Bert Bos | Connected books & CSS

Connected books & CSS


(Tree image by Amy van der Hiel, 2014)

You can make books & e-books with CSS. They are not as beautiful yet as the books from before the Web, but they will be.

Bert Bos (W3C) <bert@‌w3.org>

Presented at:
Web.br 2016
São Paulo, Brazil
14 October 2016

Why this topic?

I like books, typography and CSS. That would be reason enough to talk about CSS and books. But there are signs that this particular combination of technologies is at a tipping point: still young, but no longer a niche; and on the way to becoming one of the major ways to make documents, both online and offline.

And there is also an important change underway in the way standards for digital publishing are made. W3C and IDPF announced ([en] [pt-br]) in May that they would combine into a single organization.


W3C you know. The Brazil Office of W3C organized this conference; W3C is where HTML, CSS and many other things you use every day are made. And W3C is also where I work.

IDPF is the organization that makes the EPUB standard, which is used by most e-readers and also online for journals and other documents. Even if you haven't heard the name ‘IDPF’ you have probably encountered EPUB. And EPUB in turn is based on HTML, CSS and other W3C standards.

Portable Web Publications

Technical work is being prepared by DPub IG

Various requirements documents…

… including ‘Portable Web Publications’ (PWP)

The practical organization is currently being worked out and should be finalized in January. On the specification side, work has already been started by the DPub IG of the W3C to collect requirements on what is currently called ‘Portable Web Publications’, documents that can be read online with all the features you from Web documents, and equally well offline.


Self-contained documents that:

Imagine a book that you can get with a click online in a Web browser and read right there, but equally well on a USB stick and read offline. Whether you are online or offline when you read the book, or a bit of both, doesn't matter. Such a publication is easy to copy or give to somebody else. You can send it by e-mail.

But, like a Web page, it can have extra features, such as online comments/reviews, a readers forum and errata.

Of course, links to Web services won't work until you are online. Actions may be queued for later execution, for example.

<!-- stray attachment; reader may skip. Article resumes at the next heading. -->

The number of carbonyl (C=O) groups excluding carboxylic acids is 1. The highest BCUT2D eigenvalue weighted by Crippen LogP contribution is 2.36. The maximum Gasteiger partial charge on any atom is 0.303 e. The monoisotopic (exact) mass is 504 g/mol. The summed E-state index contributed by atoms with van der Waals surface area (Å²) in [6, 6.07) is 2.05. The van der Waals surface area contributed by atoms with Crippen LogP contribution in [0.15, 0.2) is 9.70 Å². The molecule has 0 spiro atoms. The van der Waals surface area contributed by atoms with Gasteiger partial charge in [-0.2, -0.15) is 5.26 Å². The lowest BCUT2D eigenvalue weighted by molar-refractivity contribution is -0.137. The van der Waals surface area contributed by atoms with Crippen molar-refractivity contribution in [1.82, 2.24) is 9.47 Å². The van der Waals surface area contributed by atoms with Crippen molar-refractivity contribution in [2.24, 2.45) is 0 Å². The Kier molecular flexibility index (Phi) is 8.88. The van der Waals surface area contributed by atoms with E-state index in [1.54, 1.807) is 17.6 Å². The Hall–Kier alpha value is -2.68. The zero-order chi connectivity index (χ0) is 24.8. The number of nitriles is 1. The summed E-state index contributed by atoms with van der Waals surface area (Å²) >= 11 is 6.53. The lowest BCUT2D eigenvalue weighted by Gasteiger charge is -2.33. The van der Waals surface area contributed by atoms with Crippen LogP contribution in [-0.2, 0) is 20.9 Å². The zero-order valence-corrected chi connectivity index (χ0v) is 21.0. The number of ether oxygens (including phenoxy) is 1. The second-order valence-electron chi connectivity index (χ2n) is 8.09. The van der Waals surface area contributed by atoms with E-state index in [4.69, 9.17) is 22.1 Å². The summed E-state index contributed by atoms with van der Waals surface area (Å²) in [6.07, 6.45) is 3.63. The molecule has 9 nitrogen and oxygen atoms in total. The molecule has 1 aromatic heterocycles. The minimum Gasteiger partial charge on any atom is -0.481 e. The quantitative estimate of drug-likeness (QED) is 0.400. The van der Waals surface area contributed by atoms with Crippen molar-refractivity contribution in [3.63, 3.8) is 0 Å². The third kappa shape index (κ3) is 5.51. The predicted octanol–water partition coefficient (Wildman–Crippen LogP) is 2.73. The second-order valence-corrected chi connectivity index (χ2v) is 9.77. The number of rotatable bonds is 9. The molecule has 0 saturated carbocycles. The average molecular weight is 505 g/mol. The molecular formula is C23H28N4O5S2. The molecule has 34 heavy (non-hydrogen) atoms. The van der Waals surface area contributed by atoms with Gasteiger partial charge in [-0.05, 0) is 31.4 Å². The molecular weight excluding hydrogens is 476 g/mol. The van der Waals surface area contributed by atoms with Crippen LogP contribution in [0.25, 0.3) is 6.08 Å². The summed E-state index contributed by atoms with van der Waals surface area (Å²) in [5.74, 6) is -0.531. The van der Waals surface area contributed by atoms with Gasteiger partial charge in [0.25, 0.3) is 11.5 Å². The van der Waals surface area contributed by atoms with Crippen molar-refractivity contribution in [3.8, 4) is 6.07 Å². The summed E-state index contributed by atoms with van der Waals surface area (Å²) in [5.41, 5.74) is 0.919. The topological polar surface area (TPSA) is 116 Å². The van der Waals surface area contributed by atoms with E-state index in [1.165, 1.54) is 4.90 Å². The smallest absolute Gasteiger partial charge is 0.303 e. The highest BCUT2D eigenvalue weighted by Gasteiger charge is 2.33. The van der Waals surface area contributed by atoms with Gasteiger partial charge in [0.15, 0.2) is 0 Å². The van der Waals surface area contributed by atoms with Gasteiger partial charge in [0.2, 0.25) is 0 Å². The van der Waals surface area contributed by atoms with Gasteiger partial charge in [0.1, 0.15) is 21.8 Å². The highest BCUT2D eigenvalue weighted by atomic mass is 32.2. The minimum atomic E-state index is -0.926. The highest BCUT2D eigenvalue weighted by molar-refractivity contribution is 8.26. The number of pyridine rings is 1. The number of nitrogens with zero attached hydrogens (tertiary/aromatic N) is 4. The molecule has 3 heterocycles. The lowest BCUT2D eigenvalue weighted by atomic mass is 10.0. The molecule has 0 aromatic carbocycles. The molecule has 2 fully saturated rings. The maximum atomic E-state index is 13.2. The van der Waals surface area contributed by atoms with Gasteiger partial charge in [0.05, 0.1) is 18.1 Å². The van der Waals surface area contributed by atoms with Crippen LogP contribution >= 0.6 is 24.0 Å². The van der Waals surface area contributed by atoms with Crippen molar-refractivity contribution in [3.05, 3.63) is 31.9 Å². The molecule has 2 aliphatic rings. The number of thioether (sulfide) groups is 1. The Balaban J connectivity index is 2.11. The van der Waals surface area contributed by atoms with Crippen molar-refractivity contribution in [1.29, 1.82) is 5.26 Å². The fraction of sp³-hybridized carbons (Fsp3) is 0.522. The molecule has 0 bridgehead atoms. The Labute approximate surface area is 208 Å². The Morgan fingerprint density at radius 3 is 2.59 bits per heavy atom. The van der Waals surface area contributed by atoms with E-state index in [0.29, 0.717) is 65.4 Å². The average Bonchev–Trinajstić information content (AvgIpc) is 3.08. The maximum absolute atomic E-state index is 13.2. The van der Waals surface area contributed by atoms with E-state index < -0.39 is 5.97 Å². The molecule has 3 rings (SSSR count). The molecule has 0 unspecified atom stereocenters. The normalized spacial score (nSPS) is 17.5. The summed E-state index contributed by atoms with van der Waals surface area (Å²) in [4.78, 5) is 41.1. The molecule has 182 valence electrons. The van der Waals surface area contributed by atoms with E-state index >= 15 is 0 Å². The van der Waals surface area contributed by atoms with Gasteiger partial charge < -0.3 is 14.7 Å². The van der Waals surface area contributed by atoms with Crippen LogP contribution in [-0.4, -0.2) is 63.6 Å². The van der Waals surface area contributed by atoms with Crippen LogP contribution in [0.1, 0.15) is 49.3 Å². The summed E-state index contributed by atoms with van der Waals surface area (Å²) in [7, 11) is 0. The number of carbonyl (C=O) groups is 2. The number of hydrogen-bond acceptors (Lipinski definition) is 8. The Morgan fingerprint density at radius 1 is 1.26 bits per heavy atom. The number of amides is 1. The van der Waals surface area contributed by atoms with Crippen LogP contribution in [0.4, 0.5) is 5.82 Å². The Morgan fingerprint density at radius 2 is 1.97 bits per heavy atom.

A fully digital publishing process

Self-contained documents that (cont'd):

The same format will also be a good basis also for paper publications, or for publications that are published in a number of different formats.

Such a Portable Web Publication should also contain all the metadata necessary for the publishing, printing and maintenance of the publication. Thus it will have a unique identifier, a copyright license, and in general enough information to allow printing to different kinds of formats (paperback, hardcover), online publishing, other electronic publishing (CD, USB stick), library lending, or automatic indexing for catalogues or bibliographic references.

Better accessibility

W3C has WAI

IDPF works with DAISY (Talking Books)

Result should be even better accessibility for Web publications

… remember this is sofar just a requirements document
(real work expected to start early 2017)

The combination of efforts by W3C and IDPF should also improve accessibility of documents. Both have acquired a lot of expertise in the area. W3C has its WAI activity that provides W3C's working groups with expertise and reviews. IDPF works with the DAISY consortium and their collaboration has made EPUP3, the current version of EPUB, the basis for talking books.

But wasn't CSS meant to be simple?

CSS originally designed for
all kinds of devices,
big or small,
with or without graphics capabilities,
relatively simple layouts,
ease of use.

→ High-level layout hints,
allows high-quality implementations,
but provides little control over them.

Only part of the capabilities is in the area of CSS, but will have to become more powerful. But wasn't CSS meant to be simple?

Originally, CSS was meant for Web pages: Web pages on all kinds of devices, big and small, with or without graphics, but typically with fairly simple layouts: basically one column with maybe some floating things on the side. CSS was designed to allow implementatons to provide good typography, but didn't provide much control for the typographers.

High-level ‘hints’: text-align

E.g., 'text-align' selects justification/alignment, but:

Different languages, and different scripts (Arabic, Ethiopic, ideographic, etc.) may have different methods and preferences.

For example, the 'text-align' property can call for justification, but leaves it up to the implementation to choose a good method: only expanding the spaces between words, both expanding and contracting, expanding and contracting the space between letters, hyphenating words, justifying each line individually or also moving words from one line to the next in order to avoid particularly bad lines, or lines that are very expanded next to ones that are very dense, which looks bad.

In other scripts, such as the Arabic script, there are other methods to choose from, but the principle is the same: CSS only gives a high-level hint to apply justification, without saying how.